At last count, the earthquake that struck Nepal on April 25 and the large aftershock that followed three weeks later had claimed more than 8,500 lives, making it the largest disaster in the country’s history. It is also a watershed in another way. It was the first time artificial intelligence was used so extensively in relief efforts to tackle the overwhelming amount of information generated by mobile phones, satellites, and social media, to name just a few, to help aid workers locate victims, identify relief needs, and help aid workers navigate dangerous terrain.
One of the most crucial first steps in disaster relief is getting a picture of what the new terrain looks like—what roads are blocked and what buildings have crumbled. Shortly after the quake, the UN Office of Coordination of Humanitariaon Affairs activated the Digital Humanitarian Network to make sense of the big data generated by the disaster. The network, which I co-founded with OCHA in 2012 in response to the 2010 earthquake in Haiti, serves as the official interface between hundreds of established humanitarian organizations and tech-savvy digital volunteer networks from across the globe. These volunteers provide aid groups like the UN, Red Cross, and the World Bank with the surge capacity, knowledge, and technology needed to parse millions of pieces of crisis-related data and find the most relevant ones.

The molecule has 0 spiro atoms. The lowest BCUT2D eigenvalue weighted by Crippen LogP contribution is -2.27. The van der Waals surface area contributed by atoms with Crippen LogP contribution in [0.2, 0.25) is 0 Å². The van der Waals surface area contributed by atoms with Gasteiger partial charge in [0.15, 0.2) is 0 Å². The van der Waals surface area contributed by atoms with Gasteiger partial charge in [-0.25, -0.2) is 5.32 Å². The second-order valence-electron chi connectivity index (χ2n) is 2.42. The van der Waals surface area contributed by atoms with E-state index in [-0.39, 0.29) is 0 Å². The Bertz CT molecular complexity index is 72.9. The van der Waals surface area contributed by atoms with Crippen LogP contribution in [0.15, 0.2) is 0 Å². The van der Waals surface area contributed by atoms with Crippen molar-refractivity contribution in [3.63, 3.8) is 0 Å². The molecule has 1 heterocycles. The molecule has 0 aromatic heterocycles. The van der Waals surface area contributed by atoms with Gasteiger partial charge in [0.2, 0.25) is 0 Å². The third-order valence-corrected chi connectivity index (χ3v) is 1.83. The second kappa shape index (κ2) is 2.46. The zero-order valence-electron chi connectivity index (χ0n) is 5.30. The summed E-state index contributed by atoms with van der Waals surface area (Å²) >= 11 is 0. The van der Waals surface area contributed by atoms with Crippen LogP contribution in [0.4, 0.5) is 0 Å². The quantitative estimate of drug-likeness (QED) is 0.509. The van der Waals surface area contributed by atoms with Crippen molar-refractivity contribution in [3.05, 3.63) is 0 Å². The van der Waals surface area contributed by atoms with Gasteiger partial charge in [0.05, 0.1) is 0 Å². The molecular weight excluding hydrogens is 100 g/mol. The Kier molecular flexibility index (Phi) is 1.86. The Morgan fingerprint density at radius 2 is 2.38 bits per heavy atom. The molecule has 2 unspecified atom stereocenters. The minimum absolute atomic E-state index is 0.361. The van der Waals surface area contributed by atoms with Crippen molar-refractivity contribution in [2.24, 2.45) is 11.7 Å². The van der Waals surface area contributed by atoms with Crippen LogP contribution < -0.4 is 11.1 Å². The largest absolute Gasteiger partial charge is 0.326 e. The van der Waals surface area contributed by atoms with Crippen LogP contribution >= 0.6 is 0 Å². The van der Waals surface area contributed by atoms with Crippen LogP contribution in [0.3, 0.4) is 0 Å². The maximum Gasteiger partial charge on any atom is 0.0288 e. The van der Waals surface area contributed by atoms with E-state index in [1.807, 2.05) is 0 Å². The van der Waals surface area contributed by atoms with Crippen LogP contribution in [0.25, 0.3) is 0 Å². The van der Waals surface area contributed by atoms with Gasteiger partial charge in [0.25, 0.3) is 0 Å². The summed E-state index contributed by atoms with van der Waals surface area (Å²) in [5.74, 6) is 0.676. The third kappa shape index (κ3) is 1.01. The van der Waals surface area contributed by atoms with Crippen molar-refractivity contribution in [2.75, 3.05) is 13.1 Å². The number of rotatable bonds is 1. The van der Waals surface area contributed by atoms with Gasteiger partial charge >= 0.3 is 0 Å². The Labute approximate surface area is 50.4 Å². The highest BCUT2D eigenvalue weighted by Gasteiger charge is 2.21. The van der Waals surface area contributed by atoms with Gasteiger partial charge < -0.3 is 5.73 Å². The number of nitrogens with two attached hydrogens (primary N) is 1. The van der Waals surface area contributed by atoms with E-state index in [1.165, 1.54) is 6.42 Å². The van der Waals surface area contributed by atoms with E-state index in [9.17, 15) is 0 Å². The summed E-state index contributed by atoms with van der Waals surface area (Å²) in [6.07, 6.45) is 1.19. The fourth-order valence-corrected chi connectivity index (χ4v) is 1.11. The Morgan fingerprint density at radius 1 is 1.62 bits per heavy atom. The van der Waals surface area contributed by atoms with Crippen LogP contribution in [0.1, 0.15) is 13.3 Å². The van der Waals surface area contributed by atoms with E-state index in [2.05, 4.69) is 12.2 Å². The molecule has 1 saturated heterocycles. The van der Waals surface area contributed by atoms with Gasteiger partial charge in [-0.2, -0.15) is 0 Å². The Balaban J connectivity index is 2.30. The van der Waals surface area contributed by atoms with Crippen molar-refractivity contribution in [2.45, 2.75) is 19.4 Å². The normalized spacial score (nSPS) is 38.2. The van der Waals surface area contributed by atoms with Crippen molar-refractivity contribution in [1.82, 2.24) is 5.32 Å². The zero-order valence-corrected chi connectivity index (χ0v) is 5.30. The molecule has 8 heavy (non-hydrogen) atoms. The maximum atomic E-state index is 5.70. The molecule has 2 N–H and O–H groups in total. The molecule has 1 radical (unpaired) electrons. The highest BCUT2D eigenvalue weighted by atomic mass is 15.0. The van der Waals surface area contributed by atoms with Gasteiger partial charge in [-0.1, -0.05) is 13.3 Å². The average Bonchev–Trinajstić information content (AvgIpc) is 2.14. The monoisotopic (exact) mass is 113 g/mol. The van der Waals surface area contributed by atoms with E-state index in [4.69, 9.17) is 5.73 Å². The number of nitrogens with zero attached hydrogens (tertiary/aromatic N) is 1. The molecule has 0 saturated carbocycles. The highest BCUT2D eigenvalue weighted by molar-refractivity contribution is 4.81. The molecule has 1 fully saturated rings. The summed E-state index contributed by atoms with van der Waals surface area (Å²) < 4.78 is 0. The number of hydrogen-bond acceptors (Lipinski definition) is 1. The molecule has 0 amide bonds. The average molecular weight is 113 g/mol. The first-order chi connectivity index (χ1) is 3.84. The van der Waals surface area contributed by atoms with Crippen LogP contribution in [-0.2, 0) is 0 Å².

One of the most crucial first steps in disaster relief is getting a picture of what the new terrain looks like—what roads are blocked and what buildings have crumbled—and the quickest and safest way an aid worker can get from point A to point B. Digital maps that provide real-time information register change as the disaster unfolds, allowing humanitarian workers to operate safely and accurately.
In Nepal, OCHA asked the Network to identify and map all tweets related to urgent needs, infrastructure damage, and response efforts. They also wanted
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